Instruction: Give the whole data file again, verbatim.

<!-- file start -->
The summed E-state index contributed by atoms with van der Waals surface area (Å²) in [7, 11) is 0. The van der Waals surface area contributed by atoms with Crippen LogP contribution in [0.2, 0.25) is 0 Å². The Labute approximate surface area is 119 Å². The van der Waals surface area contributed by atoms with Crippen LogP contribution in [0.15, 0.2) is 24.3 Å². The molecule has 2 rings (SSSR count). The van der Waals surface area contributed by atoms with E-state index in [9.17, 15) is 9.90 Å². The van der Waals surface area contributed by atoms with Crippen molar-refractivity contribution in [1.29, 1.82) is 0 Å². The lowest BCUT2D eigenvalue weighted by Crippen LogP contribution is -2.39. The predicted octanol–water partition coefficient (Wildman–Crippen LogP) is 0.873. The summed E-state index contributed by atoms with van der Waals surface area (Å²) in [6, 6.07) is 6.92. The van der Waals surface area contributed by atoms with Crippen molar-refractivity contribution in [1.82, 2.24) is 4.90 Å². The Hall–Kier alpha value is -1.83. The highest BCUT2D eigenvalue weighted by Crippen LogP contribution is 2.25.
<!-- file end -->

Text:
The summed E-state index contributed by atoms with van der Waals surface area (Å²) in [7, 11) is 0. The van der Waals surface area contributed by atoms with Crippen LogP contribution in [0.2, 0.25) is 0 Å². The Labute approximate surface area is 119 Å². The van der Waals surface area contributed by atoms with Crippen LogP contribution in [0.15, 0.2) is 24.3 Å². The molecule has 2 rings (SSSR count). The van der Waals surface area contributed by atoms with E-state index in [9.17, 15) is 9.90 Å². The van der Waals surface area contributed by atoms with Crippen molar-refractivity contribution in [1.29, 1.82) is 0 Å². The lowest BCUT2D eigenvalue weighted by Crippen LogP contribution is -2.39. The predicted octanol–water partition coefficient (Wildman–Crippen LogP) is 0.873. The summed E-state index contributed by atoms with van der Waals surface area (Å²) in [6, 6.07) is 6.92. The van der Waals surface area contributed by atoms with Crippen molar-refractivity contribution in [1.82, 2.24) is 4.90 Å². The Hall–Kier alpha value is -1.83. The highest BCUT2D eigenvalue weighted by Crippen LogP contribution is 2.25.